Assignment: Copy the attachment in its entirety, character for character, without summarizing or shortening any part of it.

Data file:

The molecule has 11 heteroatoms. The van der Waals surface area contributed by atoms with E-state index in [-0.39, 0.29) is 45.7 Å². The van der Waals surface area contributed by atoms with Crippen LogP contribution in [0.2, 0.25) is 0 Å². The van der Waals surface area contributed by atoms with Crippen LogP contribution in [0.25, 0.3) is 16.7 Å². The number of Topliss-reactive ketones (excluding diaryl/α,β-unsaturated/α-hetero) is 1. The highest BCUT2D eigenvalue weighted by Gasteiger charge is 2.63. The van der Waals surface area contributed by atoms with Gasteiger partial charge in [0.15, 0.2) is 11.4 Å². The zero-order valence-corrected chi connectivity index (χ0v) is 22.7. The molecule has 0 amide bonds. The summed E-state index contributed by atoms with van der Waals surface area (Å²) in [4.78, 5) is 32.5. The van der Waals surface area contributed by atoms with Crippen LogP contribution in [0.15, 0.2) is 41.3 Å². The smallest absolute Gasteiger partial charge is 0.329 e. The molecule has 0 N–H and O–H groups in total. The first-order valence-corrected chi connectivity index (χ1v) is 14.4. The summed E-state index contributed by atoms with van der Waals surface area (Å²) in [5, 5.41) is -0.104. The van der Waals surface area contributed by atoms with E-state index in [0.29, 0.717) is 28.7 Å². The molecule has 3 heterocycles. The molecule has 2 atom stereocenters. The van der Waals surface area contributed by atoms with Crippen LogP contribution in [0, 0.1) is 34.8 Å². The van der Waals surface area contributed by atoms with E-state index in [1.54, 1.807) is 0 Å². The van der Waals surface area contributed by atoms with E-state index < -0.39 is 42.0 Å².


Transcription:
The molecule has 11 heteroatoms. The van der Waals surface area contributed by atoms with E-state index in [-0.39, 0.29) is 45.7 Å². The van der Waals surface area contributed by atoms with Crippen LogP contribution in [0.2, 0.25) is 0 Å². The van der Waals surface area contributed by atoms with Crippen LogP contribution in [0.25, 0.3) is 16.7 Å². The number of Topliss-reactive ketones (excluding diaryl/α,β-unsaturated/α-hetero) is 1. The highest BCUT2D eigenvalue weighted by Gasteiger charge is 2.63. The van der Waals surface area contributed by atoms with Gasteiger partial charge in [0.15, 0.2) is 11.4 Å². The zero-order valence-corrected chi connectivity index (χ0v) is 22.7. The molecule has 0 amide bonds. The summed E-state index contributed by atoms with van der Waals surface area (Å²) in [4.78, 5) is 32.5. The van der Waals surface area contributed by atoms with Crippen LogP contribution in [0.15, 0.2) is 41.3 Å². The smallest absolute Gasteiger partial charge is 0.329 e. The molecule has 0 N–H and O–H groups in total. The first-order valence-corrected chi connectivity index (χ1v) is 14.4. The summed E-state index contributed by atoms with van der Waals surface area (Å²) in [5, 5.41) is -0.104. The van der Waals surface area contributed by atoms with E-state index in [0.29, 0.717) is 28.7 Å². The molecule has 3 heterocycles. The molecule has 2 atom stereocenters. The van der Waals surface area contributed by atoms with Crippen LogP contribution in [0, 0.1) is 34.8 Å². The van der Waals surface area contributed by atoms with E-state index in [1.54, 1.807) is 0 Å². The van der Waals surface area contributed by atoms with E-state index < -0.39 is 42.0 Å².